“What we are doing is critical for the industry, and our customers are absolutely relying on us,” Darrow said. Because of GF’s experience in making SOI-based processors for AMD and others, it has a head start in terms of SOI manufacturing know-how. Having a major fab in earthquake-resistant Dresden, Germany is a big plus as well, especially for the German carmakers, he added.

Replacing e-Flash

Emerging memories are also essential for future automotive processors. Today, a typical automotive MCU will have 2 MB of embedded flash, and high-end solutions can have as much as 10 MB on-board. The memory works best when it is embedded on the processor die, partly to provide the instantaneous response times, and partly to shield against RF and other radiated emissions.

Embedded flash will continue to be widely used, even as emerging memory technologies are increasingly used by SOC designers. While flash’s reliability is well-proven, it is costly to produce, requiring about a dozen additional mask layers. At GF, e-flash is being extended to the 28nm node, but beyond that the foundry is committed to magnetic resistive random access memory (MRAM) for embedded processors made for a variety of applications, including automotive.

Dave Eggleston, vice president of embedded memory at GF, notes that the semiconductor industry has “a lot of history in e-flash; it retains data well in very harsh environments. But one of our key takeaway messages is that we believe e-flash scaling is going to stop below 28. It will continue through 28 nanometers but below 28 we need a new solution, and we believe the industry is coalescing around MRAM.”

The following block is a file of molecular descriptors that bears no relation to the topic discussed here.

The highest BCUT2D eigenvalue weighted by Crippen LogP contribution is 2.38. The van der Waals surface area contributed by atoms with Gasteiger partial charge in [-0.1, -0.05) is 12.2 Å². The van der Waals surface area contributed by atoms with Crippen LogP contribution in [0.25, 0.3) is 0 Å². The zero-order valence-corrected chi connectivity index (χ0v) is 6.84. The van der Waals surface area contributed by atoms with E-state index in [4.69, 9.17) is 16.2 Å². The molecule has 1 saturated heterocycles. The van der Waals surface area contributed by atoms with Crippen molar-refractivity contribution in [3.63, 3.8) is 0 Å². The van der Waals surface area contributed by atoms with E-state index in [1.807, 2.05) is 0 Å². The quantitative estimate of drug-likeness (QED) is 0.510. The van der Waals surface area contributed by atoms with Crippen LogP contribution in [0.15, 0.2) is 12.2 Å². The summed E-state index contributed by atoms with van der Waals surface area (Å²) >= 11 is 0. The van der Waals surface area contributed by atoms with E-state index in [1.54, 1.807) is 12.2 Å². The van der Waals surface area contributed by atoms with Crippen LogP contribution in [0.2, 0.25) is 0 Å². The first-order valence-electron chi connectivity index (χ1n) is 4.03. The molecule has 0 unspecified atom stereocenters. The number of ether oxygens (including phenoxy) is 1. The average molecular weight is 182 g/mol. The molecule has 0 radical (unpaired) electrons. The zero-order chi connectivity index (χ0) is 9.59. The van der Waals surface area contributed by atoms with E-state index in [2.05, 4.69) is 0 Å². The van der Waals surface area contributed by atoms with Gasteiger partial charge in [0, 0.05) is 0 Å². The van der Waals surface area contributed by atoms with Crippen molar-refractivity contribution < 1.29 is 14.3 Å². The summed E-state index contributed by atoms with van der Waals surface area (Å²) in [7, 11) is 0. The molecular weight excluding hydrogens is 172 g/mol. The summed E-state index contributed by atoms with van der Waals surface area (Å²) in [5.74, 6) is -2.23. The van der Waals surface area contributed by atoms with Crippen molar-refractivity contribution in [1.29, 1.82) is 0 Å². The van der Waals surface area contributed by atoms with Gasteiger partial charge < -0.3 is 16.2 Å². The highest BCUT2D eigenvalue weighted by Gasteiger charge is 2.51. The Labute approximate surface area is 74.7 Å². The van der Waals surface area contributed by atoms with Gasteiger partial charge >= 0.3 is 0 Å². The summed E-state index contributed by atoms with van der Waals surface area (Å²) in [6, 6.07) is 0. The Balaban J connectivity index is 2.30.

Starting with IoT solutions, and extending to storage and compute, MRAM already is being embraced by key automotive suppliers which value its power efficiency and cost advantages. And while e-flash typically requires higher voltages to write information, MRAM does not; it can run directly off of logic power.

GF has a long-term relationship with MRAM technology supplier Everspin Technologies (Chandler, Ariz.), and the partners have converged on a perpendicular spin-torque version of MRAM that has much better power consumption and write speeds than earlier MRAM bit cells.

“MRAM is a big transition. But for us it is not a question mark. We have placed our bet. We know what that next embedded memory technology is, and we are educating our customers on how that technology improves their systems,” Eggleston said.

The cost effectiveness of MRAM comes because it can be built within the back-end-of-the-line (BEOL) interconnect layers of the chip. While new deposition and etch techniques are being perfected to deal with the complex material stack of the magnetic tunnel junction, Eggleston said MRAM can be added with just three additional mask layers.

The importance of 5G

It is only in recent years that the association between cars and RF–from Bluetooth in the cabin to automotive radar to help drivers safely change lanes–has become prevalent.

Peter Rabbeni, senior director of RF business development at GF, said the 5G cellular standard was designed with automotive applications in mind, particularly the need to “see” what is around the car with latencies in the range of a millisecond.